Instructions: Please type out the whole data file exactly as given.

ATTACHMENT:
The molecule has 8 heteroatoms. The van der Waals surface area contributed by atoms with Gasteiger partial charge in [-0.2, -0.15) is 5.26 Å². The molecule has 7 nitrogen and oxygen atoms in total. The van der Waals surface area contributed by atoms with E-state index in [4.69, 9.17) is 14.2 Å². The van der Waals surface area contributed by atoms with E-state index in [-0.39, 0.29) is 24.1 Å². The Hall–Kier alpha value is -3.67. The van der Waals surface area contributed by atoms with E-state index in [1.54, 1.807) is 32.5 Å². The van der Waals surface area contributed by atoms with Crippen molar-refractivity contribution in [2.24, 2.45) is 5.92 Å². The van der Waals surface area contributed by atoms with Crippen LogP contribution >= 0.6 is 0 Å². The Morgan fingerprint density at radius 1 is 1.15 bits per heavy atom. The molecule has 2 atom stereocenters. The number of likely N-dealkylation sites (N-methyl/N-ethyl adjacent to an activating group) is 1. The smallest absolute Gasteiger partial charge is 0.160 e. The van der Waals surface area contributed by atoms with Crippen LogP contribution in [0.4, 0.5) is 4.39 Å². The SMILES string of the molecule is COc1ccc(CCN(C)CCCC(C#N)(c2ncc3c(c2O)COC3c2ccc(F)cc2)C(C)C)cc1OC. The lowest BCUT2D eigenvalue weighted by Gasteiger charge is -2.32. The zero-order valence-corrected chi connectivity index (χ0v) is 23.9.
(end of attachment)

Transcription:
The molecule has 8 heteroatoms. The van der Waals surface area contributed by atoms with Gasteiger partial charge in [-0.2, -0.15) is 5.26 Å². The molecule has 7 nitrogen and oxygen atoms in total. The van der Waals surface area contributed by atoms with E-state index in [4.69, 9.17) is 14.2 Å². The van der Waals surface area contributed by atoms with E-state index in [-0.39, 0.29) is 24.1 Å². The Hall–Kier alpha value is -3.67. The van der Waals surface area contributed by atoms with E-state index in [1.54, 1.807) is 32.5 Å². The van der Waals surface area contributed by atoms with Crippen molar-refractivity contribution in [2.24, 2.45) is 5.92 Å². The van der Waals surface area contributed by atoms with Crippen LogP contribution >= 0.6 is 0 Å². The Morgan fingerprint density at radius 1 is 1.15 bits per heavy atom. The molecule has 2 atom stereocenters. The number of likely N-dealkylation sites (N-methyl/N-ethyl adjacent to an activating group) is 1. The smallest absolute Gasteiger partial charge is 0.160 e. The van der Waals surface area contributed by atoms with Crippen LogP contribution in [0.4, 0.5) is 4.39 Å². The SMILES string of the molecule is COc1ccc(CCN(C)CCCC(C#N)(c2ncc3c(c2O)COC3c2ccc(F)cc2)C(C)C)cc1OC. The lowest BCUT2D eigenvalue weighted by Gasteiger charge is -2.32. The zero-order valence-corrected chi connectivity index (χ0v) is 23.9.